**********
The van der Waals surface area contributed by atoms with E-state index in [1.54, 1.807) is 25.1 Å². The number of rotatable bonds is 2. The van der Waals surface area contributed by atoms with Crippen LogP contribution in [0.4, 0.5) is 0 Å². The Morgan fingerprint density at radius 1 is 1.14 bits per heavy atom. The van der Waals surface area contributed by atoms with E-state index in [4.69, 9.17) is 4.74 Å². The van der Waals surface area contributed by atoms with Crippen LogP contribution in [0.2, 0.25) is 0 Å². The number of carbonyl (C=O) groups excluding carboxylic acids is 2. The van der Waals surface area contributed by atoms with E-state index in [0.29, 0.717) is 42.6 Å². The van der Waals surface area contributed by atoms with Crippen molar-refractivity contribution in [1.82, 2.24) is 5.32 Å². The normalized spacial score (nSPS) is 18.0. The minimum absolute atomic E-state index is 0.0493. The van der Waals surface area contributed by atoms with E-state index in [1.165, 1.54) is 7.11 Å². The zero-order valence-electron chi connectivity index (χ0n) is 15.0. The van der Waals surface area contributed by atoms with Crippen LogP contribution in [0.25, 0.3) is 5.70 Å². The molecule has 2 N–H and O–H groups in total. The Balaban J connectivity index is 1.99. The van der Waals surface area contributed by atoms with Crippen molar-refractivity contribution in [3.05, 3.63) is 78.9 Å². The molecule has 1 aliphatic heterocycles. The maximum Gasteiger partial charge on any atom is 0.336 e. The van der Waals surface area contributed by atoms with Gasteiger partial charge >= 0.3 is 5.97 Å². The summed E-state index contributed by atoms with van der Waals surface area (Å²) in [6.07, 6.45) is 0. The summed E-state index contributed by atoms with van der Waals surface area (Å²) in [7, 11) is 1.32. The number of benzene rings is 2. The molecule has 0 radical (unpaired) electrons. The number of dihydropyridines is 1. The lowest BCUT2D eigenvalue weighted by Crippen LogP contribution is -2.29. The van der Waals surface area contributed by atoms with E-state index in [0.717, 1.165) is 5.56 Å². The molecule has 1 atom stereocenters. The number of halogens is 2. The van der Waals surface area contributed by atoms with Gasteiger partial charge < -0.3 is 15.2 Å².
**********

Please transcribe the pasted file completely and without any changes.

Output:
The van der Waals surface area contributed by atoms with E-state index in [1.54, 1.807) is 25.1 Å². The number of rotatable bonds is 2. The van der Waals surface area contributed by atoms with Crippen LogP contribution in [0.4, 0.5) is 0 Å². The Morgan fingerprint density at radius 1 is 1.14 bits per heavy atom. The van der Waals surface area contributed by atoms with E-state index in [4.69, 9.17) is 4.74 Å². The van der Waals surface area contributed by atoms with Crippen LogP contribution in [0.2, 0.25) is 0 Å². The number of carbonyl (C=O) groups excluding carboxylic acids is 2. The van der Waals surface area contributed by atoms with E-state index in [0.29, 0.717) is 42.6 Å². The van der Waals surface area contributed by atoms with Crippen molar-refractivity contribution in [1.82, 2.24) is 5.32 Å². The normalized spacial score (nSPS) is 18.0. The minimum absolute atomic E-state index is 0.0493. The van der Waals surface area contributed by atoms with E-state index in [1.165, 1.54) is 7.11 Å². The zero-order valence-electron chi connectivity index (χ0n) is 15.0. The van der Waals surface area contributed by atoms with Crippen LogP contribution in [0.25, 0.3) is 5.70 Å². The molecule has 2 N–H and O–H groups in total. The Balaban J connectivity index is 1.99. The van der Waals surface area contributed by atoms with Crippen molar-refractivity contribution in [3.05, 3.63) is 78.9 Å². The molecule has 1 aliphatic heterocycles. The maximum Gasteiger partial charge on any atom is 0.336 e. The van der Waals surface area contributed by atoms with Gasteiger partial charge >= 0.3 is 5.97 Å². The summed E-state index contributed by atoms with van der Waals surface area (Å²) in [6.07, 6.45) is 0. The summed E-state index contributed by atoms with van der Waals surface area (Å²) in [7, 11) is 1.32. The number of benzene rings is 2. The molecule has 0 radical (unpaired) electrons. The number of dihydropyridines is 1. The lowest BCUT2D eigenvalue weighted by Crippen LogP contribution is -2.29. The van der Waals surface area contributed by atoms with E-state index in [0.717, 1.165) is 5.56 Å². The molecule has 1 atom stereocenters. The number of halogens is 2. The van der Waals surface area contributed by atoms with Gasteiger partial charge < -0.3 is 15.2 Å².